One handy thing about backpackers, though, is the discounts they get at museums, and the guy from the hostel got me into the Whaleworld museum for a dollar less than normal, and then gave us all a guided tour of the old whaling station on the peninsula there, and most interesting it was too. Actually, it was rather horrific – we saw where they chopped the whales up, and boiled the blubber to release the oils, and the harpoons they used to kill the whales, and so on – but it was well worth the visit. So perhaps I should stop being too critical; after all, backpackers are still nice people. They're just not travellers.
Porongurups and Stirling Ranges
Unsatisfied by the views at Torndirrup, I decided to spend the afternoon in the Porongurups, a range of hills to the north of Albany. The Porongurups are home to Castle Rock, a mountain that was about the right size for an afternoon's climb. It was gorgeous, with these huge granite boulders perched precariously (or so it looked) on the top, and the view was worth the effort, even if I did get mauled by a huge cloud of flying ants when I reached the summit. The area round Albany is truly weird: it's totally flat, but you get these big triangular mountains that just appear out of nowhere, and when you climb them you can see for miles. This is what happened at Castle Rock, though the best was yet to come...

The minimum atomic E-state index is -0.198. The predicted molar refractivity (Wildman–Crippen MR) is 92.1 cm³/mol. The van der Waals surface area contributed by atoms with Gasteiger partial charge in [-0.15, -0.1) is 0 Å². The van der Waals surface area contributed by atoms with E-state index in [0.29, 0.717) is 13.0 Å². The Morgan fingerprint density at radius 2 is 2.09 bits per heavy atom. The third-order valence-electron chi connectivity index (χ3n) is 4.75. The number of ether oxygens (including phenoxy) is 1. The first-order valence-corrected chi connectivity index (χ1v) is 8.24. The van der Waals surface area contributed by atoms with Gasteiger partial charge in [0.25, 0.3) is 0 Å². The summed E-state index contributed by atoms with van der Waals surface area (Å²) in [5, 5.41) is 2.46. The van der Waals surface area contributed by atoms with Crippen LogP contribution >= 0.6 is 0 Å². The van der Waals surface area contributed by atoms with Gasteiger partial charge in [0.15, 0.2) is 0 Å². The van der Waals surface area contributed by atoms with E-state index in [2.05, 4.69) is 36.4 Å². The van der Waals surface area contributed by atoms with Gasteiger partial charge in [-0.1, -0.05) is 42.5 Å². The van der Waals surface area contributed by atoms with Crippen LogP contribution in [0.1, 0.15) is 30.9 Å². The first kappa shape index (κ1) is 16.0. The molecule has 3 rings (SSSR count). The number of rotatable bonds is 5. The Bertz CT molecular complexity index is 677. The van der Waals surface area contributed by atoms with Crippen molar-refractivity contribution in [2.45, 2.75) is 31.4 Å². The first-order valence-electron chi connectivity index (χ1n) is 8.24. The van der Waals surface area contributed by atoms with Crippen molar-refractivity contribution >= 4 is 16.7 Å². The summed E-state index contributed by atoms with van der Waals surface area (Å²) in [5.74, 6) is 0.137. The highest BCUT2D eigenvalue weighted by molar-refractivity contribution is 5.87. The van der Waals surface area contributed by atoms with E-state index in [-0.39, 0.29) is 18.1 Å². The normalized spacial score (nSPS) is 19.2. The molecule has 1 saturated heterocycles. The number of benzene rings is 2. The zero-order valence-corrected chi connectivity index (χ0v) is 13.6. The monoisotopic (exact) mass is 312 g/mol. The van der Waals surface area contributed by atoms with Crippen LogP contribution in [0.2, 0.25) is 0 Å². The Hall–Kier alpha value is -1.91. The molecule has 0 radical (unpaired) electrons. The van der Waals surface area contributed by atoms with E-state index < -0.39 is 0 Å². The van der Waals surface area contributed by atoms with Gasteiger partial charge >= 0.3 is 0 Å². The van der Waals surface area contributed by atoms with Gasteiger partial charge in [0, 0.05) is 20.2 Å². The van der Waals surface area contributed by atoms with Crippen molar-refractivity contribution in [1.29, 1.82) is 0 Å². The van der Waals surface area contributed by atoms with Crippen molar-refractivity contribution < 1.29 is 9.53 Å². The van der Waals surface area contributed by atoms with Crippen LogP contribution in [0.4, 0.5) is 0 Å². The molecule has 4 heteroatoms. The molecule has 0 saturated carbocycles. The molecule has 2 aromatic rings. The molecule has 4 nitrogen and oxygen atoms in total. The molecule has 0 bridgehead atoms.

After Castle Rock, I headed north again towards the Stirling Ranges, a bigger range of mountains still. As it was getting late, I pitched camp in the National Park: a lot of parks allow camping at specific sites, and although you don't get any amenities, they're really cheap, and their locations are second to none. The beauty of them is the silence and the ruggedness: you don't get too many families with kids in National Park sites, as they need the amenities. I sat in a clearing that night, reading my book by the light of the full moon, and the way it lit everything up was quite beautiful, albeit rather eerie.
The next day was when the weather started to turn: since the Nullarbor things hadn't been too bad, with cloudy mornings, beautiful afternoons and freezing nights, but on Wednesday, the rain came to say hello. Luckily I had an early start and managed to climb Bluff Knoll, the highest peak in the Stirling Ranges, before the weather joined the party, but I could see it rolling in from the peak, and made a hasty return to the car to drive to Pemberton.